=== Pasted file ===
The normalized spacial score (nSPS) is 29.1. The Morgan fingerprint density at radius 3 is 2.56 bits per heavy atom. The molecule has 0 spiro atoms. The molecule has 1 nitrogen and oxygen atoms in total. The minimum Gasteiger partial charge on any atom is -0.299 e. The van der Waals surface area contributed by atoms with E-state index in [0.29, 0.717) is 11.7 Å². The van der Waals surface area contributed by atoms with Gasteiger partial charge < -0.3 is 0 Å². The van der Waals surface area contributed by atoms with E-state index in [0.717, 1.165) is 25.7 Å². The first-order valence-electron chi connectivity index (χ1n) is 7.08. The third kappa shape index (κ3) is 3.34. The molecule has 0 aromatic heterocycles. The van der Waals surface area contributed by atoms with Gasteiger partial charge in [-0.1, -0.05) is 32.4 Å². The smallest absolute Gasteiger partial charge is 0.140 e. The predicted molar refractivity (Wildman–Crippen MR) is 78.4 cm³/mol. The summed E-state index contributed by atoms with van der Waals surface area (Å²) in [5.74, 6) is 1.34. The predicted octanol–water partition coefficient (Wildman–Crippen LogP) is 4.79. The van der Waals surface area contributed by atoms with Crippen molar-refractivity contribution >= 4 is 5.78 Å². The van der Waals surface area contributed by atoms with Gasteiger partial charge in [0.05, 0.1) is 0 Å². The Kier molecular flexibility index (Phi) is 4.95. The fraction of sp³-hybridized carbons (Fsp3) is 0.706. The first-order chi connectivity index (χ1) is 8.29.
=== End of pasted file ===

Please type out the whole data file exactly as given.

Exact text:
The normalized spacial score (nSPS) is 29.1. The Morgan fingerprint density at radius 3 is 2.56 bits per heavy atom. The molecule has 0 spiro atoms. The molecule has 1 nitrogen and oxygen atoms in total. The minimum Gasteiger partial charge on any atom is -0.299 e. The van der Waals surface area contributed by atoms with E-state index in [0.29, 0.717) is 11.7 Å². The van der Waals surface area contributed by atoms with Gasteiger partial charge < -0.3 is 0 Å². The van der Waals surface area contributed by atoms with E-state index in [0.717, 1.165) is 25.7 Å². The first-order valence-electron chi connectivity index (χ1n) is 7.08. The third kappa shape index (κ3) is 3.34. The molecule has 0 aromatic heterocycles. The van der Waals surface area contributed by atoms with Gasteiger partial charge in [-0.1, -0.05) is 32.4 Å². The smallest absolute Gasteiger partial charge is 0.140 e. The predicted molar refractivity (Wildman–Crippen MR) is 78.4 cm³/mol. The summed E-state index contributed by atoms with van der Waals surface area (Å²) in [5.74, 6) is 1.34. The predicted octanol–water partition coefficient (Wildman–Crippen LogP) is 4.79. The van der Waals surface area contributed by atoms with Crippen molar-refractivity contribution >= 4 is 5.78 Å². The van der Waals surface area contributed by atoms with Gasteiger partial charge in [0.05, 0.1) is 0 Å². The Kier molecular flexibility index (Phi) is 4.95. The fraction of sp³-hybridized carbons (Fsp3) is 0.706. The first-order chi connectivity index (χ1) is 8.29.